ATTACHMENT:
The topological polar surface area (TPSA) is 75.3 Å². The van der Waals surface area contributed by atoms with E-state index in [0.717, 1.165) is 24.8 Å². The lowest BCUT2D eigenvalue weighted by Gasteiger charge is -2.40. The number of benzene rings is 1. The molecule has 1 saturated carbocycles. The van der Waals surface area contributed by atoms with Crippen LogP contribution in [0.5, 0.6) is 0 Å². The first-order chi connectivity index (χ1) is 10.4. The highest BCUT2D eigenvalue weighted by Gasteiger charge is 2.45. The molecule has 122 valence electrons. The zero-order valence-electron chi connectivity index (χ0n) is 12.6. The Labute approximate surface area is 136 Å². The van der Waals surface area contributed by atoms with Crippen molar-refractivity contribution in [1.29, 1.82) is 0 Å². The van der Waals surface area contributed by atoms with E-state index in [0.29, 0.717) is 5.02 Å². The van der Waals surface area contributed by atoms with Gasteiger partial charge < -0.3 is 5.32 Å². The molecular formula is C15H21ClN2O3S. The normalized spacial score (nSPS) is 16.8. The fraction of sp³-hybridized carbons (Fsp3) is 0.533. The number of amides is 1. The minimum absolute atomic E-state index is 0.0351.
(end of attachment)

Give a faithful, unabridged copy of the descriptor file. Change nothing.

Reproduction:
The topological polar surface area (TPSA) is 75.3 Å². The van der Waals surface area contributed by atoms with E-state index in [0.717, 1.165) is 24.8 Å². The lowest BCUT2D eigenvalue weighted by Gasteiger charge is -2.40. The number of benzene rings is 1. The molecule has 1 saturated carbocycles. The van der Waals surface area contributed by atoms with Crippen LogP contribution in [0.5, 0.6) is 0 Å². The first-order chi connectivity index (χ1) is 10.4. The highest BCUT2D eigenvalue weighted by Gasteiger charge is 2.45. The molecule has 122 valence electrons. The zero-order valence-electron chi connectivity index (χ0n) is 12.6. The Labute approximate surface area is 136 Å². The van der Waals surface area contributed by atoms with Crippen molar-refractivity contribution in [1.29, 1.82) is 0 Å². The van der Waals surface area contributed by atoms with E-state index in [0.29, 0.717) is 5.02 Å². The van der Waals surface area contributed by atoms with Gasteiger partial charge < -0.3 is 5.32 Å². The molecular formula is C15H21ClN2O3S. The normalized spacial score (nSPS) is 16.8. The fraction of sp³-hybridized carbons (Fsp3) is 0.533. The number of amides is 1. The minimum absolute atomic E-state index is 0.0351.